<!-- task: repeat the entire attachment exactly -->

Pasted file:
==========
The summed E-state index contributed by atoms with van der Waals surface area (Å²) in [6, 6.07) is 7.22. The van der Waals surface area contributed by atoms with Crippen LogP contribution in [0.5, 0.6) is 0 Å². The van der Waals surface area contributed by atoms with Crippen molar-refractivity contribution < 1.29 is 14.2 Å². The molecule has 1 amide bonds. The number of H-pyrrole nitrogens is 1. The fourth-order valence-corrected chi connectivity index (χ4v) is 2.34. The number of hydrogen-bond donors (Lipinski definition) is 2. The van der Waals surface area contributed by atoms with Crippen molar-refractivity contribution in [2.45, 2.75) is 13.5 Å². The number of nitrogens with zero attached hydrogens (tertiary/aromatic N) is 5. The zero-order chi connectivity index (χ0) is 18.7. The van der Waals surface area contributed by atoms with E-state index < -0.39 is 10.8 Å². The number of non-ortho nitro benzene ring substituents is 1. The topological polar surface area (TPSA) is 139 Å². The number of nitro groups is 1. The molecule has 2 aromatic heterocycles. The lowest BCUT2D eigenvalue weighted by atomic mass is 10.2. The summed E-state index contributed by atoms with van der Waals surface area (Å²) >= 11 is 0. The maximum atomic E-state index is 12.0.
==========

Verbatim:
The summed E-state index contributed by atoms with van der Waals surface area (Å²) in [6, 6.07) is 7.22. The van der Waals surface area contributed by atoms with Crippen LogP contribution in [0.5, 0.6) is 0 Å². The van der Waals surface area contributed by atoms with Crippen molar-refractivity contribution < 1.29 is 14.2 Å². The molecule has 1 amide bonds. The number of H-pyrrole nitrogens is 1. The fourth-order valence-corrected chi connectivity index (χ4v) is 2.34. The number of hydrogen-bond donors (Lipinski definition) is 2. The van der Waals surface area contributed by atoms with Crippen molar-refractivity contribution in [2.45, 2.75) is 13.5 Å². The number of nitrogens with zero attached hydrogens (tertiary/aromatic N) is 5. The zero-order chi connectivity index (χ0) is 18.7. The van der Waals surface area contributed by atoms with E-state index < -0.39 is 10.8 Å². The number of non-ortho nitro benzene ring substituents is 1. The topological polar surface area (TPSA) is 139 Å². The number of nitro groups is 1. The molecule has 2 aromatic heterocycles. The lowest BCUT2D eigenvalue weighted by atomic mass is 10.2. The summed E-state index contributed by atoms with van der Waals surface area (Å²) >= 11 is 0. The maximum atomic E-state index is 12.0.